We will be focusing on:

  • Tidy: tidyr to organize rows of data into unique values
  • Transform: dplyr to manipulate/wrangle data based on subsetting by rows or columns, sorting and joining
  • Visualize:
    • ggplot2 static plots, using grammar of graphics principles
  • Communicate
    • dynamic documents with R Markdown

This is really critical. Instead of building your analyses around whatever (likely weird) format your data are in, take deliberate steps to make your data tidy. When your data are tidy, you can use a growing assortment of powerful analytical and visualization tools instead of inventing home-grown ways to accommodate your data. This will save you time since you aren’t reinventing the wheel, and will make your work more clear and understandable to your collaborators (most importantly, Future You).

2.3 Learning with data that are not your own

One of the most important things you will learn is how to think about data separately from your own research context. Said in another way, you’ll learn to distinguish your data questions from your research questions. Here, we are focusing on data questions, and we will use data that is not specific to your research.

We will be using several different data sets throughout this training, and will help you see the patterns and parallels to your own data, which will ultimately help you in your research.

2.4 Emphasizing collaboration

Collaborating efficiently has historically been really hard to do. It’s only been the last 20 years or so that we’ve moved beyond mailing things with the postal service. Being able to email and get feedback on files through track changes was a huge step forward, but it comes with a lot of bookkeeping and reproduciblity issues (did I do my analyses with thesis_final_final.xls or thesis_final_usethisone.xls?). But now, open tools make it much easier to collaborate.

Working with collaborators in mind is critical for reproducibility. And, your most important collaborator is Future You. This training will introduce best practices using open tools, so that collaboration will become second nature to you!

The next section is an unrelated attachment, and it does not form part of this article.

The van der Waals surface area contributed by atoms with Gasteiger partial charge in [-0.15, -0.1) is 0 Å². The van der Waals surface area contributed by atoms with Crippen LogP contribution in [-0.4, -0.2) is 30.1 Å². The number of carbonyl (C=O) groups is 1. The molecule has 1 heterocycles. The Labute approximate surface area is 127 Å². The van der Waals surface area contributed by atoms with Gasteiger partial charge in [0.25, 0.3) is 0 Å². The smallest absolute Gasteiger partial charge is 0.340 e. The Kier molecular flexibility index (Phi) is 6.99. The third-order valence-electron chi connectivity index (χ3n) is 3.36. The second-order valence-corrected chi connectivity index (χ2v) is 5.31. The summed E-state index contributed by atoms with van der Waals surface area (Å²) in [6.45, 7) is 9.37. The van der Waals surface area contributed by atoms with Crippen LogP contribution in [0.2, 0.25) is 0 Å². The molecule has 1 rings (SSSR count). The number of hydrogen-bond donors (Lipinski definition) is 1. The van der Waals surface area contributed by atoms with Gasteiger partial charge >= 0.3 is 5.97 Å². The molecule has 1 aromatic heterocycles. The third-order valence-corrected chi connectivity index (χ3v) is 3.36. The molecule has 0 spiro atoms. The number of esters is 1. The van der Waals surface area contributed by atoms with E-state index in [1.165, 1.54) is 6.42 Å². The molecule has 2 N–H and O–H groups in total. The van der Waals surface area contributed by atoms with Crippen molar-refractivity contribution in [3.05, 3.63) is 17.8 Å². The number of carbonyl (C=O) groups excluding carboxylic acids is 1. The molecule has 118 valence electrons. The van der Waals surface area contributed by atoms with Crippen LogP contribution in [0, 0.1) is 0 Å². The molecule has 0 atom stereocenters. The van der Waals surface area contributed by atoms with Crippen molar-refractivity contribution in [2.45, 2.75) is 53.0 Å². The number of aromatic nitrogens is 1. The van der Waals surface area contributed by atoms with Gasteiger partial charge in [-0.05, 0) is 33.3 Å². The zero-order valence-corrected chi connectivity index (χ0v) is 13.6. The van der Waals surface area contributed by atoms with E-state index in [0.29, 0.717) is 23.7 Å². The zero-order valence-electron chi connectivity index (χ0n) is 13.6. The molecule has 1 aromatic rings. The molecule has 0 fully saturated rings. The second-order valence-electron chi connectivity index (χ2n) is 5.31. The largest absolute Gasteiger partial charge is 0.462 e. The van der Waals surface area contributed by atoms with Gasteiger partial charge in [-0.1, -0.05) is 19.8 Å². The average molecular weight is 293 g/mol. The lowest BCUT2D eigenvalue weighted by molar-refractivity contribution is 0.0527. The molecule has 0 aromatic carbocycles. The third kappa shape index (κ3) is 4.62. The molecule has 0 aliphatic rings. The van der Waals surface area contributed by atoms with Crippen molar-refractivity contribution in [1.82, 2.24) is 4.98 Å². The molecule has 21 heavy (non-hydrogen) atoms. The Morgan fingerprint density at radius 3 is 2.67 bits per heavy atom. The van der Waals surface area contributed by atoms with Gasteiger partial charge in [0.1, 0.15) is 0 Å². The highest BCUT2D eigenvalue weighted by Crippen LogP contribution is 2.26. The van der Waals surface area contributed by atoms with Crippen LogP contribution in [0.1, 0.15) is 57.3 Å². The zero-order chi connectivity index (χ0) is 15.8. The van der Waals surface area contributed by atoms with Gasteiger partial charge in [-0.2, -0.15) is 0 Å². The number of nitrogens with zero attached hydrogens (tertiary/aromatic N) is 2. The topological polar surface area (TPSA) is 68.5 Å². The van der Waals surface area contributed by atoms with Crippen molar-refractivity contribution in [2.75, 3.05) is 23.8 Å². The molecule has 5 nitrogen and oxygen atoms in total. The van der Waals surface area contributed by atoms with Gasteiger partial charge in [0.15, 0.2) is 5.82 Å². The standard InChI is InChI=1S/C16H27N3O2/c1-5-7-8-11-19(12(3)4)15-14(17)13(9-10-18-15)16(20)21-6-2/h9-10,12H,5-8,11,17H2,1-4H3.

2.5 By the end of the course…

By the end of the course, you’ll wrangle a few different data sets, and make your own graphics that you’ll publish on webpages you’ve built collaboratively with GitHub and RMarkdown. Woop!

Here are some important things to keep in mind as you learn (these are joke book covers):

2.6 Prerequisites

Before the training, please make sure you have done the following:

  1. Download and install up-to-date versions of:
  2. Create a GitHub account: https://github.com Note! Shorter names that kind of identify you are better, and use your work email!
  3. Get comfortable: if you’re not in a physical workshop, be set up with two screens if possible. You will be following along in RStudio on your own computer while also watching a virtual training or following this tutorial on your own.

2.7 Credit

This material builds from a lot of fantastic materials developed by others in the open data science community. In particular, it pulls from the following resources, which are highly recommended for further learning and as resources later on. Specific lessons will also cite more resources.